A non-profit 501(c)(3) corporation
Advocating For a Written Sport Psychology Curriculum for Youth and School Sports Teams
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To see legislation to develop curriculum to teach self-control using sports as the vehicle, please click on this link.

House Bill No. 4479 was heard before the Massachusetts Joint Committee on Education on February 11, 2008 at 1 PM in Room A-1 of the State House in Boston. The Committee voted to "study" the bill because there were no educational funding for new initiatives.

There is no question that there is a budget crisis in Massachusetts and other states. But consider this: we spend tens of millions of dollars every year on the consequences of a lack of self-control - in violence, drug and alcohol addictions and eating disorders - with no end in sight and no plan in place.

However, if we train kids NOW in the proven techniques of self-control, we will reap the rewards ten years from now.

If you'd like to talk about this with your Massachusetts state senator or representative, here is a link to find them:

Thanks so much for those that supported our bill: Mass PTA, Northeastern University Center for the Study of Sport in Society, the MIAA Sportsmanship Committee, Mass Youth Soccer (200,000 participants), Institute for Sport Coaching, Drug Abuse Recognition For Communities, Dr. Leslie Bourne, Chief of Behavioral Medicine, Fallon Clinic, Dr. Don Smith, Professor, Smith College, Exercise and Sport Studies, MissionSafe, Mass. Youth Committed to Winning, FirstHoops Network, Louis Kruger, Psy.D. Director, School Psychology Program, Northeastern University, Derek Kreager, Professor, Penn State University, Endabuse, Family Violence Prevention Fund, Celene Barnes, Psy.D., MIT Medical - Mental Health Services, Khari Roulhac, former Athletic Director, Cathedral High School, the Urban League of Eastern Massachusetts, the Urban League of Springfield, Boston Youth Sport Initiative, Gary Doherty, AD at Framingham HS and many others.

Blue Cross Blue Shield of Massachusetts awarded a 10,000.00 gift toward the funding of a Train-the-Trainer program. If your league/city/school is interested in beginning this program, contact

Mitch Lyons has a column called, "Coaching Comments" in the Cape Cod Times since March, 2006. Dedicated to answering questions by kids, parents and coaches about youth and school sports that seem to go beyond the boundaries of sports, Mr. Lyons dispenses practical advice to help make sport a more positive place where valuable lessons are learned.

Log on to Mitch Lyons' current column, (June, 2008) "Coaching Comments" in the Cape Cod Times entitled, "Sportsmanship Lessons Start at Home".

See the March, 2008 guest column by Mitch Lyons, entitled "Self-control and Sportsmanship" for the national periodical Recreation Management at

Rockville High School, in Vernon, Connecticut, is in its second year of implementing the curriculum on a school-wide basis. Last year, Rockville High School received the Sportsmanship Award, for the 24-school Central Connecticut Conference. Congratulations to Athletic Director Steve Phelps, his staff and all the student-athletes at Rockville High School!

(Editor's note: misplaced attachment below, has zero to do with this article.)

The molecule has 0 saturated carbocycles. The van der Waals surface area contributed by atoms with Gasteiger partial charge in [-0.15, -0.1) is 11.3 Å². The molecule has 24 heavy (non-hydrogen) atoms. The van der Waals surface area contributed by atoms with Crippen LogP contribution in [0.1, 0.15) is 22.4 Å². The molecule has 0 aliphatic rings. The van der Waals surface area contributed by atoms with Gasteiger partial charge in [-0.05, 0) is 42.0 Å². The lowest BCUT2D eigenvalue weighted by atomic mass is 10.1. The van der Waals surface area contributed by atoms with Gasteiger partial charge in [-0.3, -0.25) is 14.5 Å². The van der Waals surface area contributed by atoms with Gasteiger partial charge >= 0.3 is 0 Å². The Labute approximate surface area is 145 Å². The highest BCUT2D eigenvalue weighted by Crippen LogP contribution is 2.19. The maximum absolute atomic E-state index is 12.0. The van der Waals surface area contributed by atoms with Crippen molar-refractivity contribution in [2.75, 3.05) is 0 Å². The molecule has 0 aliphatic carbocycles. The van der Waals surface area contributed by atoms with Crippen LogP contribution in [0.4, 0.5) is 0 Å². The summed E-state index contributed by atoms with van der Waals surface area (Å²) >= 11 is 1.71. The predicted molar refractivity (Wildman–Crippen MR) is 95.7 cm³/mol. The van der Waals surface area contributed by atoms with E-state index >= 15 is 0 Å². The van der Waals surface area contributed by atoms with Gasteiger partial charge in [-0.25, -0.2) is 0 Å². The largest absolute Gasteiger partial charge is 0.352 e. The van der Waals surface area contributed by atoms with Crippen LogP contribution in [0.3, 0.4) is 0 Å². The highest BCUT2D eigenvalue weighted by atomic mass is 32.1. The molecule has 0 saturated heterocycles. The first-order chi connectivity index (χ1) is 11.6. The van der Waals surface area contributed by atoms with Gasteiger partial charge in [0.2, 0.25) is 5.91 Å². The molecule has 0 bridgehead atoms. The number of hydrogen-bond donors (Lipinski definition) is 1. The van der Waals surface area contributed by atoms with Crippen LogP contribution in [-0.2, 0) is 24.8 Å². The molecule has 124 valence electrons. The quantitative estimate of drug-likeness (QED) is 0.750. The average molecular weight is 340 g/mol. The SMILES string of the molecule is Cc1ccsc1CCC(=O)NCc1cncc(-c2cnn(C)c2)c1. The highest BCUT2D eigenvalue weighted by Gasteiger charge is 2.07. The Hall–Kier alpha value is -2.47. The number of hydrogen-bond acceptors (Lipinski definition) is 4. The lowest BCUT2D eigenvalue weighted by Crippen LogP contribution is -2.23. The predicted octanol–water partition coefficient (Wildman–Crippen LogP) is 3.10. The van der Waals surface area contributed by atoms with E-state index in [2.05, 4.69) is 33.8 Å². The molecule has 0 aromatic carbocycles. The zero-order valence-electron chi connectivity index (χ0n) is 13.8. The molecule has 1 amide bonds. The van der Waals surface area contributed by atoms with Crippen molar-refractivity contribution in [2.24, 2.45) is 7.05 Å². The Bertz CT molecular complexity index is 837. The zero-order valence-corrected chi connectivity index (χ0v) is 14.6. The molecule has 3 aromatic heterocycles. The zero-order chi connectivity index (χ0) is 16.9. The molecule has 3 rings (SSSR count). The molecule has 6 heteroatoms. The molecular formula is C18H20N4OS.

The boys basketball team at Rockville High School received this letter from an IAABO official who refereed a game this past week. Imagine if sports was conducted like this:

January 6, 2007

To: Rockville High School Administrators,Teachers, Coaches, Members of the Boys Basketball Team, and Basketball Parents

I had the pleasure of officiating the boys varsity basketball game between Wethersfield High School and Rockville High School on the evening of Friday, January 5, 2007. I have never officiated a game that included such a polite and well mannered players as the members of the Rockville Boys Basketball Team. The players never whined about any close calls, and respected their opponents, their coaches, and the officials. They seemed to be playing for fun, something that I don't often see in the high pressure atmosphere of many high school basketball programs.

There were several instances that come to mind from the game that I would like to share with you:

During the pregame warm-ups, one of the Rockville players gave me a pat on the shoulder. He didn't say anything to me, but the pat seemed to imply, "Welcome to Rockville High School. You're going to see some great basketball, and we're all going to have some fun tonight". No player has ever done that to me before.

During the pregame meeting between the captains, coaches, and officials, it appeared that I had missed shaking hands with one of the Rockville captains. He sought me out, said "Don't forget me", shook my hand, and gave me a chest bump. I'm fifty-three years old, and this was the first chest bump that I've ever received.

On a few occasions, after players dived on the floor, some sweat made the floor slippery. In one case, I asked the Rockville team bench for a towel to wipe up the sweat from the playing surface. As I was about to bend down to wipe up the sweat, a Rockville player said to me, "I'll do it for you", and proceeded, on his hands and knees, to wipe up the area.

After a Rockville player tried to steal the ball from a Wethersfield player, his hand became entangled in the opponents jersey, and he hung on for a second. I had no choice in this case but to call an intentional foul. Most intentional foul calls are made against players in the act of shooting, where the defender pushes the shooter from behind, so some of the Rockville players seemed to politely question my call. One of the Rockville players immediately said to his teammates, "One of you must have grabbed his shirt", which was not only the correct interpretation, but also calmed down his anxious teammates.

There were several instances, where after a close call was made against the Rockville team, one of the players would say to me, loud enough for his teammates to hear, "Good call".